Laissez-Faire. See rules-oriented trade policy. The term originated in a French idiom essentially meaning "hands-off."


Learning Curve. A technological regularity observed in many leading-edge industries, in which the marginal cost of production tends to fall as output increases, due to firms' growing experience with innovative processes (sometimes called "learning by doing"). Because of the learning curve, substantial economies of scale are characteristics of high- technology industries --in which competitive advantages accrue to firms that are among the first to enter a promising new area --constituting a major premise for various countries' technology policy.


Level Playing Field. A concept or slogan employed by those calling for efforts to secure both free trade and fair trade. The term alludes to perceived inequities --including protectionism or unfair trade practices (Sec. I) --that "tilt" the conditions of international trade competition in favor of one or another of the participants.


Liberalism. In the context of trade policy, "liberal" usually means freedom from import controls or government restraints. Liberalism connotes a preference for reducing existing barriers to trade --in contrast with protectionism, or a preference for retaining or raising barriers to import competition. See also mercantilism and economic nationalism.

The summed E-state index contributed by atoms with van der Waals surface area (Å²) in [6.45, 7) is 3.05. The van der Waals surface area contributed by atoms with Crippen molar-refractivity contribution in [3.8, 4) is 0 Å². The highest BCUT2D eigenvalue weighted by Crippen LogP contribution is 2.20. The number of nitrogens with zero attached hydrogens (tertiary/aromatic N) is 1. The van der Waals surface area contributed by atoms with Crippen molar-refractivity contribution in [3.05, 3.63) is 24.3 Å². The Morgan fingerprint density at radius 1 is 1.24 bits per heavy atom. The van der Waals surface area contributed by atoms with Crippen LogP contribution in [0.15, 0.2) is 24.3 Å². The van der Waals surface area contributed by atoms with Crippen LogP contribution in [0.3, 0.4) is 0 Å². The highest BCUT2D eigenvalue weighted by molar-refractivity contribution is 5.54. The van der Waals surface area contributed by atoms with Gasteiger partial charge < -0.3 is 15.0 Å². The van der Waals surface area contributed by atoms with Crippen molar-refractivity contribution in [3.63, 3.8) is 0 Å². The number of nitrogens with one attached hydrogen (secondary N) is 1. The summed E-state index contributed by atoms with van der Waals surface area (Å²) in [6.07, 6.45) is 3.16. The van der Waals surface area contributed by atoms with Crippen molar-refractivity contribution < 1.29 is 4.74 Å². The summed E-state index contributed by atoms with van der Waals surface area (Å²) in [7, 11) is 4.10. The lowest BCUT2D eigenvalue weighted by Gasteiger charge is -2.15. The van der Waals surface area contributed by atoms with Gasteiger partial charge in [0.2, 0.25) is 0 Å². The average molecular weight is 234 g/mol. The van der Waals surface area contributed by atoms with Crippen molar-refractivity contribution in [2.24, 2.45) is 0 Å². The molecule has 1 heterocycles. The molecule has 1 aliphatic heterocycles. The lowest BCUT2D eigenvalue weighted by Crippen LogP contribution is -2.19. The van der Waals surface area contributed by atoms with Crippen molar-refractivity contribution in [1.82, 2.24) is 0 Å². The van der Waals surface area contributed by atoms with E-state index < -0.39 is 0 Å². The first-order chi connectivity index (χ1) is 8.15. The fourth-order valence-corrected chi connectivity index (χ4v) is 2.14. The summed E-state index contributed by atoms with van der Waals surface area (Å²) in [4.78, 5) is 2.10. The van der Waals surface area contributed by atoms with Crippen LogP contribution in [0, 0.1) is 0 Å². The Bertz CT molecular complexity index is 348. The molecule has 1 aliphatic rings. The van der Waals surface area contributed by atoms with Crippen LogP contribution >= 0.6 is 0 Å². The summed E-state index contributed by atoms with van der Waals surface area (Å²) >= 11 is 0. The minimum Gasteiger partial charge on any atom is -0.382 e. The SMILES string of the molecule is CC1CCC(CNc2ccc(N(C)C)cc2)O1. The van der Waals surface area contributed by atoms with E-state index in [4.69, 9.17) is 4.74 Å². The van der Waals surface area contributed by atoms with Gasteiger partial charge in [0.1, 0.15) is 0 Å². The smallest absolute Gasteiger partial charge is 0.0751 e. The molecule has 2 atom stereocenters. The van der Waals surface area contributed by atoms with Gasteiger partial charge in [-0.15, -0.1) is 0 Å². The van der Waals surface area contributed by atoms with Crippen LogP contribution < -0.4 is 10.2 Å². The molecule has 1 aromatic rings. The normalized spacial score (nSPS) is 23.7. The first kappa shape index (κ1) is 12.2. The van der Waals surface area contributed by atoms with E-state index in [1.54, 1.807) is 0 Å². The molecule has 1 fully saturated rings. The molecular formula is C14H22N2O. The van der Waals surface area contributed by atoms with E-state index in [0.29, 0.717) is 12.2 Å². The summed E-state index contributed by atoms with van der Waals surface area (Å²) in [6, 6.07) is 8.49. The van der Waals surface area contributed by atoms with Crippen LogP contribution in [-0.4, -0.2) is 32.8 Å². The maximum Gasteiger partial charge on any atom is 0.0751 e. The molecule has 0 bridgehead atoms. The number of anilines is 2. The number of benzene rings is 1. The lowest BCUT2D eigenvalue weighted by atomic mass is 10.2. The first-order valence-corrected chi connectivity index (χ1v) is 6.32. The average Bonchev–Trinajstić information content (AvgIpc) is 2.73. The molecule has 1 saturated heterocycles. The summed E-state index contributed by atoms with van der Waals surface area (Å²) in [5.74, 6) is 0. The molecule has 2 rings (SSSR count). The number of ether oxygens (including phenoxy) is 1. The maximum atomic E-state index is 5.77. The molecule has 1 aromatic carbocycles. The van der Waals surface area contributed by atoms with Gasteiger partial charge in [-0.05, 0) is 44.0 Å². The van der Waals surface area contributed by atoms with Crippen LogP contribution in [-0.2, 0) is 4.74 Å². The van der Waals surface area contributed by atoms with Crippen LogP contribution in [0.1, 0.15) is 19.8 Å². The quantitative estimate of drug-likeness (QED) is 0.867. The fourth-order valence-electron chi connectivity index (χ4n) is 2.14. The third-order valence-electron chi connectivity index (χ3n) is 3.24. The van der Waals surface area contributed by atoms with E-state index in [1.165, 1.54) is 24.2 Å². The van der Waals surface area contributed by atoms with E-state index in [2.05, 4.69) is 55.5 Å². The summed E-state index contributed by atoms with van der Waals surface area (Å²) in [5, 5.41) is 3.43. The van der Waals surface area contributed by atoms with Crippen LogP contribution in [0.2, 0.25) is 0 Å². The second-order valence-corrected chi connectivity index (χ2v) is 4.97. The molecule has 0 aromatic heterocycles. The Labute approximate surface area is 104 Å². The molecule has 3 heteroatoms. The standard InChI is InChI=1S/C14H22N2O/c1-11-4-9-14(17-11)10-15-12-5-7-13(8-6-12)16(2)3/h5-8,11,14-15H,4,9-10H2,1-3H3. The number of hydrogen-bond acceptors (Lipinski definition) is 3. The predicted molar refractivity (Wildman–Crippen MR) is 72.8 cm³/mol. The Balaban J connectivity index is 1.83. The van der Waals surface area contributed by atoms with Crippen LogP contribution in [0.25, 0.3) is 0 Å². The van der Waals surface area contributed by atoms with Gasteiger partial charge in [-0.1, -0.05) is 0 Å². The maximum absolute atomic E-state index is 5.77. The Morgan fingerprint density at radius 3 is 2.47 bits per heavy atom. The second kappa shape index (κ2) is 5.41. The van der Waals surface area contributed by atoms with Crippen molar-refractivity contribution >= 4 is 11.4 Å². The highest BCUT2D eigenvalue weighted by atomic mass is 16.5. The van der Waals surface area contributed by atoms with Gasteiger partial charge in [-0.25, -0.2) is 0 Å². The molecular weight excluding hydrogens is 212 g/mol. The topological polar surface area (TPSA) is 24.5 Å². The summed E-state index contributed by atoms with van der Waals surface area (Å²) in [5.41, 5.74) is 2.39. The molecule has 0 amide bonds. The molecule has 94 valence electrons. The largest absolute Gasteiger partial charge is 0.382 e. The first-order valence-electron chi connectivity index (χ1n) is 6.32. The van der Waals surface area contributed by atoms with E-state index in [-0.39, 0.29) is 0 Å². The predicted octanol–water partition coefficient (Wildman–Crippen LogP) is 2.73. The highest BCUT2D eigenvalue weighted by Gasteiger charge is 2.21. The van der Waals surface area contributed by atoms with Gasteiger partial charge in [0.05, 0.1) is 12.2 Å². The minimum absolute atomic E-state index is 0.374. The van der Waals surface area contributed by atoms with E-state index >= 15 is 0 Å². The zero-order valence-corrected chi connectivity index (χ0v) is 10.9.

Liner Conference. In maritime transport, a group of shipping companies that jointly ..determine freight charges, sailing frequencies, and shipping capacity within a given geographic area.

Managed Trade. A trade policy approach that denies the practicability of traditional "laissez-faire" approaches to trade, and instead seeks to promote the development and international competitive position of key industries. The managed-trade approach has two main elements. First, it asserts that other governments --through various forms of industrial policy --actively subsidize, protect or otherwise support certain domestic industries in carving out a share in world markets, and concludes that any country failing to follow suit will place its own firms at a disadvantage relative to their foreign rivals. Second, it envisages a series of international agreements codifying "rules of the game" for such interventions. A third element suggested by some advocates of managed trade -- who argue that conventional trade agreements are ineffective in such an environment --is to set quantitative targets for imports or exports in various key industries, coupled with the use or threat of trade sanctions to enforce those outcomes. Sometimes referred to as "results-oriented trade policy," in contrast with rules-oriented trade policy.

Market Conduct. In a particular industry or market, refers to practices which, individually or in combination, shape the market performance characteristics that are the objective of competition policy. Market conduct is affected by the market structure of the industry, and is reflected in sellers' and buyers' pricing policies and practices, overt ~ and tacit inter-firm cooperation, product line and advertising strategies, R&D commitments and innovation, legal tactics --in enforcing patent rights, for example -- and investment in production facilities.